And, NO, it’s not just a dog. If you think that way, you should reconsider getting a dog in the first place.
Puppies and their mother will cry for days once separated – the psychological and emotional impact will only exacerbate when removed before the 8-week minimum. And, just because they eventually “get over” it and move on doesn’t make it right. Ideally, the mother should stay with her puppies for 8 to 12 weeks to establish a healthy and stable foundation. Because dogs grow much faster than humans, the first few months of the mother-puppy bonding time is critical.
If you’re a mother, you should be able to empathize. Would you ever want someone to forcibly remove your newborn baby from you after a few days? My guess is NO. Just thought is unimaginable because that would be utterly cruel and unethical. If you think dogs can’t feel human emotions, think again! Dogs are sentient beings capable of feeling sad, lonely, depressed, withdrawn, happy, jealous, and excited.
Again, due to human interference and litter size, it’s unlikely or unrealistic that puppies get to stay with their mothers from puppyhood through adulthood; therefore, it’s only RIGHT to allow newborn puppies to spend adequate time to spend with their mothers and littermates. Now, you may think, even if you don’t buy a puppy under 8 weeks, someone else will.
Just because other people are doing it doesn’t mean YOU should. And yet, this is one of the most common lessons a parent teaches a child.
And, just because you CAN doesn’t make it RIGHT.
As a responsible dog-loving citizen, you should NOT increase the demand for unethical practices exercised by irresponsible breeders and evil puppy mills purely motivated only by financial gains. Breeders who only see dogs as commodities producing fat paychecks will sell puppies before 8 weeks to meet the demand. The younger the puppies, the more these immoral businesses can charge. In addition, they save food, time, and money for those additional weeks when puppies are sold early. All in all, breeders are doing this because YOU are willing to buy. Don’t fall in the trap!
Do the right thing. Don’t support unethical practices.
Again, you have a whole lifetime to bond with your puppy so just wait it out.
#8 IT’S ILLEGAL (in many states)
Do I need to bark more? Even if you didn’t know it was illegal and mistakenly purchased a puppy under 8 weeks, you still participated in illegal activity. In the U.S., ignorance of the law is no defense, and you could still get charged. Moving forward, please educate yourself and spread awareness.
Kansas – Must also be weaned, which means that an animal has become accustomed to taking solid food and has done so, without nursing for a period of at least 5 days.
Missouri – Must also be weaned
*Maine – at least 7 weeks
*Virginia – at least 7 weeks
*Wisconsin – at least 7 weeks
*DC – at least 6 weeks
If a breeder is willing to sell you a puppy before 8 weeks, you must WALK AWAY. Don’t even consider it! Never trust a breeder advertising underaged puppies. Please do NOT buy a dog online (e.g. Craigslist, Facebook) – these places are flooded with irresponsible, money-hungry breeders and pet stores trying to make a quick buck without regard for the parents and puppies’ well-being.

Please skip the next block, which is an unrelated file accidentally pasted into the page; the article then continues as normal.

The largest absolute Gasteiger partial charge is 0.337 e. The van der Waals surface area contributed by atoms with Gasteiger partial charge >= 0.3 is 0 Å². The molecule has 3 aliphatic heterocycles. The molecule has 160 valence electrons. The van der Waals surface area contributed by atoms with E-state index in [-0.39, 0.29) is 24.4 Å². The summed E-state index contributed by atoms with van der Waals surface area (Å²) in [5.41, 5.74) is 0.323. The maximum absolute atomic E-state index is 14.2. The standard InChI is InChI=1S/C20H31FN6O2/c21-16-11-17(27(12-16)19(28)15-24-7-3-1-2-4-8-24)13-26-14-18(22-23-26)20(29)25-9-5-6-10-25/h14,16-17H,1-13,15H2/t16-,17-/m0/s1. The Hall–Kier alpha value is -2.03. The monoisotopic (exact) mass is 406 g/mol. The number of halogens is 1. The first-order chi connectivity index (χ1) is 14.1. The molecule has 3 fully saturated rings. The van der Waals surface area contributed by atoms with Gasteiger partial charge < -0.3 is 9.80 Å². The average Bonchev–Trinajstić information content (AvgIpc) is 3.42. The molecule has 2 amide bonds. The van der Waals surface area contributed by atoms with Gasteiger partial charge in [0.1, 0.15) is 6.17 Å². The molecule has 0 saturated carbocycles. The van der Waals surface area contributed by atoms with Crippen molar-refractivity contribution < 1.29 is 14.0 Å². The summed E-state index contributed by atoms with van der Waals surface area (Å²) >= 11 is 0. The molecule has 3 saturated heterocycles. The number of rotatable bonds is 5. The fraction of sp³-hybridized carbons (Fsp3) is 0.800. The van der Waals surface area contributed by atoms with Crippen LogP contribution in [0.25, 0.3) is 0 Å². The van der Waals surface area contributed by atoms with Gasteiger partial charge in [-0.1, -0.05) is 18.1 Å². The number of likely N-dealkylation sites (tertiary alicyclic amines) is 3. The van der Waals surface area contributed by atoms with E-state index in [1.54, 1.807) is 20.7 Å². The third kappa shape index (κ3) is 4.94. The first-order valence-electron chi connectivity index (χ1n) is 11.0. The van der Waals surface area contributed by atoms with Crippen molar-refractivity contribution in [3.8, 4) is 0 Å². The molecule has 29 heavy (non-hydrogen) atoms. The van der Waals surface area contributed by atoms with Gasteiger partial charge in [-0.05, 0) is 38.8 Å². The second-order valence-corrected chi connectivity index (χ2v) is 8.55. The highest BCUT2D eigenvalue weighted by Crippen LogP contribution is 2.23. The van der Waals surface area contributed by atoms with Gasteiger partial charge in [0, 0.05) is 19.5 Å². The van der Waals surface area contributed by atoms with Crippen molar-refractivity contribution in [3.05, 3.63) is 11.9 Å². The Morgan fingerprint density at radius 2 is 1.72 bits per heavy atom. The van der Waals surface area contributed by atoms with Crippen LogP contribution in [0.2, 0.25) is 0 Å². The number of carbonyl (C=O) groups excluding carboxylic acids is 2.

If the seller refuses to let you visit the facility and meet the parents, you must recognize that something is NOT right. Again, it’s a RED FLAG. Most likely, the puppy came from a puppy mill, even if they advertise “ethical” breeding. Please note that puppies from pet stores almost always come from puppy mills. As a rule of thumb, you must visit the breeding facility or the breeder’s home AND meet the parents of your new puppy. If you see dogs living in cages, on the ground, or in a crowded and filthy environment, please leave immediately. Contact the authorities to investigate as the breeder could also be breaking the animal rights laws.
If you’re in a country where such laws don’t exist, then it’s up to you to make the right decision. From Brazil to Japan, I’ve seen young puppies (and kittens) for sale without their mothers in sight, and it’s always heartbreaking to witness. In 2020, the Japanese government finally passed a law (effective 2021) prohibiting the sale of kittens and puppies under 56 days/8 weeks old. When unsuspecting customers are smitten by these cute puppies and make a purchase, they are simply uneducated and unaware of what happens when a puppy is separated too early from his mother. Hence, awareness is always the first step to change.
Rescue is always the BEST breed
Ultimately, rescue is, paws down, the BEST breed. With dog homelessness being a global issue, buying a puppy only supports breeding. Again, this world does NOT need another dog. Stray dogs, street/feral dogs, and shelter dogs are ubiquitous in the world, even in places with the most progressive animal rights laws. In the U.S. alone, 6.3 million companion animals enter the shelter every year – 3.1 million dogs and 3.2 million cats.
Although the number has declined over the years, a shocking 920,000 shelter animals are euthanized (yes, they are KILLED) every single year. These numbers skyrocket when looking at global homelessness. From Latin America to Africa to Asia, homeless dogs roam in packs looking for food and shelter. It’s an everyday occurrence that homeless dogs suffer from human abuse, get hit by cars, or die from starvation or a medical condition that can be easily treated by a veterinarian. When you rescue, you save a life. From puppies to senior dogs, you can adopt and make a pawsitive impact! As a rescue Yorkie, I can only bark that rescues rock!
ARF, hope you now understand why you should NEVER get a puppy before 8 weeks! For health, behavioral, psychological, and ethical reasons, you should NEVER consider getting a puppy under 8 weeks old. Always consider adoption first – ADOPT, DON’T SHOP.
Markin’ it up,
Roger Wellington a.k.a. The Doob